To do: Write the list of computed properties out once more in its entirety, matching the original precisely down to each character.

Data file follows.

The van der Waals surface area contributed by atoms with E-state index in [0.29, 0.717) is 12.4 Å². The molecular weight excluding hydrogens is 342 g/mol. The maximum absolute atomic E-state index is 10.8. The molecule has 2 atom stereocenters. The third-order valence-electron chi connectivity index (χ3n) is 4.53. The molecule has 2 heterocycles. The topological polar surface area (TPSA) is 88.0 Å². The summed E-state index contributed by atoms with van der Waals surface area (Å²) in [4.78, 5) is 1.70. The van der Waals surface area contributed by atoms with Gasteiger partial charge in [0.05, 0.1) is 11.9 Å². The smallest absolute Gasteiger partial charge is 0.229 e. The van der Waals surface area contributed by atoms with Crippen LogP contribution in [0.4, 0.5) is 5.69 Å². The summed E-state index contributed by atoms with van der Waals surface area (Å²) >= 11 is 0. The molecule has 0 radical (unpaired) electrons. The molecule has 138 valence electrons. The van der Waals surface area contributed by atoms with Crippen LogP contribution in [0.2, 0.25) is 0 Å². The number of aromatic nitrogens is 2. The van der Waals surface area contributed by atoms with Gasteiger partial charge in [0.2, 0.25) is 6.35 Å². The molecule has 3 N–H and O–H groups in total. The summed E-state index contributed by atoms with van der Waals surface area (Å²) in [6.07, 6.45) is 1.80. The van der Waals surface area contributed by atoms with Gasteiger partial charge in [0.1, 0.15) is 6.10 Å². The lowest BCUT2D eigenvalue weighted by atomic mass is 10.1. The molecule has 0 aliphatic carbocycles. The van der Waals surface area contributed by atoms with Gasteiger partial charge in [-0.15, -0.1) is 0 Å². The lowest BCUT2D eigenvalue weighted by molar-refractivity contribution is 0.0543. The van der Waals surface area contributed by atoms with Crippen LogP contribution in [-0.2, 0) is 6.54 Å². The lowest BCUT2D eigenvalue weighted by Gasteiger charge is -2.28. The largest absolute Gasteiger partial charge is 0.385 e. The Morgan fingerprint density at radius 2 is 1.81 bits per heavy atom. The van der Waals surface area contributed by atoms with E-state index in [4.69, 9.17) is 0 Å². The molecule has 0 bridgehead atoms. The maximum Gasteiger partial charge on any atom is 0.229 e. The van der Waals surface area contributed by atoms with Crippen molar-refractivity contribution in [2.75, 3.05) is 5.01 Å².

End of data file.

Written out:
The van der Waals surface area contributed by atoms with E-state index in [0.29, 0.717) is 12.4 Å². The molecular weight excluding hydrogens is 342 g/mol. The maximum absolute atomic E-state index is 10.8. The molecule has 2 atom stereocenters. The third-order valence-electron chi connectivity index (χ3n) is 4.53. The molecule has 2 heterocycles. The topological polar surface area (TPSA) is 88.0 Å². The summed E-state index contributed by atoms with van der Waals surface area (Å²) in [4.78, 5) is 1.70. The van der Waals surface area contributed by atoms with Gasteiger partial charge in [0.05, 0.1) is 11.9 Å². The smallest absolute Gasteiger partial charge is 0.229 e. The van der Waals surface area contributed by atoms with Crippen LogP contribution in [0.4, 0.5) is 5.69 Å². The summed E-state index contributed by atoms with van der Waals surface area (Å²) >= 11 is 0. The molecule has 0 radical (unpaired) electrons. The molecule has 138 valence electrons. The van der Waals surface area contributed by atoms with Crippen LogP contribution in [0.2, 0.25) is 0 Å². The number of aromatic nitrogens is 2. The van der Waals surface area contributed by atoms with Gasteiger partial charge in [0.2, 0.25) is 6.35 Å². The molecule has 3 N–H and O–H groups in total. The summed E-state index contributed by atoms with van der Waals surface area (Å²) in [6.07, 6.45) is 1.80. The van der Waals surface area contributed by atoms with Gasteiger partial charge in [0.1, 0.15) is 6.10 Å². The lowest BCUT2D eigenvalue weighted by atomic mass is 10.1. The molecule has 0 aliphatic carbocycles. The van der Waals surface area contributed by atoms with Gasteiger partial charge in [-0.15, -0.1) is 0 Å². The lowest BCUT2D eigenvalue weighted by molar-refractivity contribution is 0.0543. The van der Waals surface area contributed by atoms with Crippen LogP contribution in [-0.2, 0) is 6.54 Å². The lowest BCUT2D eigenvalue weighted by Gasteiger charge is -2.28. The largest absolute Gasteiger partial charge is 0.385 e. The Morgan fingerprint density at radius 2 is 1.81 bits per heavy atom. The van der Waals surface area contributed by atoms with E-state index in [4.69, 9.17) is 0 Å². The molecule has 0 bridgehead atoms. The maximum Gasteiger partial charge on any atom is 0.229 e. The van der Waals surface area contributed by atoms with Crippen molar-refractivity contribution in [2.75, 3.05) is 5.01 Å².